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Beyond Barriers

Published: Thursday February 26, 2015 MYT 12:00:00 AM
Updated: Thursday February 26, 2015 MYT 4:25:41 PM

A teenager learns to live with leukaemia and overcome his fears

The next time you’re down in the dumps, look up. The next wave could be just round the corner, waiting for you to ride it.

You just have to search for the boy with the beanie and face mask,” said Ben when we first met in June 2013. Back then, Ben was like any other teenager, except that his life was hanging by a thread.

Ben was only 15 when he was diagnosed with acute lymphoblastic leukaemia in April 2012. He had gone to see a doctor for a persistent sore throat and fever, when further tests revealed that he was stricken with leukaemia. Suddenly, the upcoming PMR exam did not seem so important anymore as he grappled with the grim reality of cancer.

What followed next were excruciating months of chemotherapy. Six months after his diagnosis, Ben sat for the PMR exam from his hospital bed. Friends and family members had brought books and notes during visiting hours to help him prepare for the exams.

The worst was yet to come. More pain was in store for Ben when the cancer metastasised the following year.

Ben’s battle with leukaemia brought him face to face with his biggest fear: needles. Besides chemotherapy, he had to undergo medical procedures such as lumbar punctures and bone marrow tests.

Lumbar puncture is a procedure in which a large needle is inserted in the lower part of the spine to draw fluid to detect the presence of cancer cells in the brain, spinal cord, and other parts of the nervous system. A bone marrow test is conducted by inserting a needle in the bone marrow to check for cancer cells. Ben had to undergo these procedures every two months, in between chemotherapy sessions.

Ben was an active sportsperson before the leukaemia diagnosis. Living with leukaemia meant living with pain and fatigue, and this prohibited him from participating in most sports. It also called for a change of diet. Ben had to stay away from crowded places as much as possible to avoid infection. Sadly, Ben had to slowly give up his favourite activities and change his lifestyle to adapt to his medical condition.

In July 2013, public donations totalling RM128,500 made it possible for Ben to undergo a bone marrow transplant to prevent a relapse. Ben received his younger brother’s matching bone marrow at a medical centre in Kuala Lumpur.

Ben has always feared cancer because of the many needles involved in its treatment and the prospect of death. But life takes us by surprise when we least expect it. Ben rose above his circumstances and learnt to face his fear of pain and concern for outer appearances.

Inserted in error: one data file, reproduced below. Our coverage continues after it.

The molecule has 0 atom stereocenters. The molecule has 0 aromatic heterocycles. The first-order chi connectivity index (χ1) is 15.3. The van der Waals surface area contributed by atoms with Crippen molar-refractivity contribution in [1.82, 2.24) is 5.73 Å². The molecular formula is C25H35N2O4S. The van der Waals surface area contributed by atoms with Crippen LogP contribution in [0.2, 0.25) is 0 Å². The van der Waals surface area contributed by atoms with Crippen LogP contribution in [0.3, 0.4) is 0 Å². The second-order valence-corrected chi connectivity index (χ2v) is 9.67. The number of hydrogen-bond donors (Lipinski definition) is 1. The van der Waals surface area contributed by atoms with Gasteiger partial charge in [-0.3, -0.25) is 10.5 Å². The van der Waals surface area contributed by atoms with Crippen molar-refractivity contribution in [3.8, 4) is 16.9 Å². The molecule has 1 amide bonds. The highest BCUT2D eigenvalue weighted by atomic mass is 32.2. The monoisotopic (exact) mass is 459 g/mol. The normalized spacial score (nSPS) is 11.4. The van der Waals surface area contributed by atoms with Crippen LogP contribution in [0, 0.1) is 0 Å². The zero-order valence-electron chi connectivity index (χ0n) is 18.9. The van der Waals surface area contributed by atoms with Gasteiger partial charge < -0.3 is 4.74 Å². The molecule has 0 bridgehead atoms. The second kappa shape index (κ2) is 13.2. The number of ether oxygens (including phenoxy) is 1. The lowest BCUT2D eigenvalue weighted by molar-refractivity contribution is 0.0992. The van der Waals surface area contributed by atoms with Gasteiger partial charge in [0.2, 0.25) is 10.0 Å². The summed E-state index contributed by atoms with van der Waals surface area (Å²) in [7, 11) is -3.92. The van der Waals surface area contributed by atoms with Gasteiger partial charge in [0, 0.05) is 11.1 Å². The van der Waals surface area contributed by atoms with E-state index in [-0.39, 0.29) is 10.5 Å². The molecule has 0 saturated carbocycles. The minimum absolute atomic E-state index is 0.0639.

A wise man once said that life is like a cosine wave; it is filled with ups and downs. And the only way to cherish it when you’re down, is to pick yourself up again in order to catch the next wave. And that was exactly what Ben did. You could never tell that he was in pain because his eyes always lit up with life and laughter.

Today, Ben is healthy enough to pick up where he left off before his leukaemia diagnosis. He sat for his SPM exam last November – this time in school with the rest of his friends. There is always the fear of a relapse, but Ben chooses to trust God instead of giving in to fear.

If you ask Ben how he could still smile when he was going through chemotherapy, he’d tell you: “I know God will never leave me. He will help me to go through what I cannot handle.” Ben is absolutely right.

Ben is thankful for the support of family, friends, doctors and spiritual leaders who have stood by him through thick and thin.

It is his fervent hope that his story will encourage those who are walking on rough roads. So the next time you’re down in the dumps, look up. Prepare yourself for greater things which have yet to come, just like what the boy with the beanie and face mask did. For all you know, the next wave could be just around the corner, waiting for you to ride it.

Tags / Keywords: leukemia

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Look up: Down in the dumps? The next wave could be just around the corner, waiting for you to ride it. Photo: AFP

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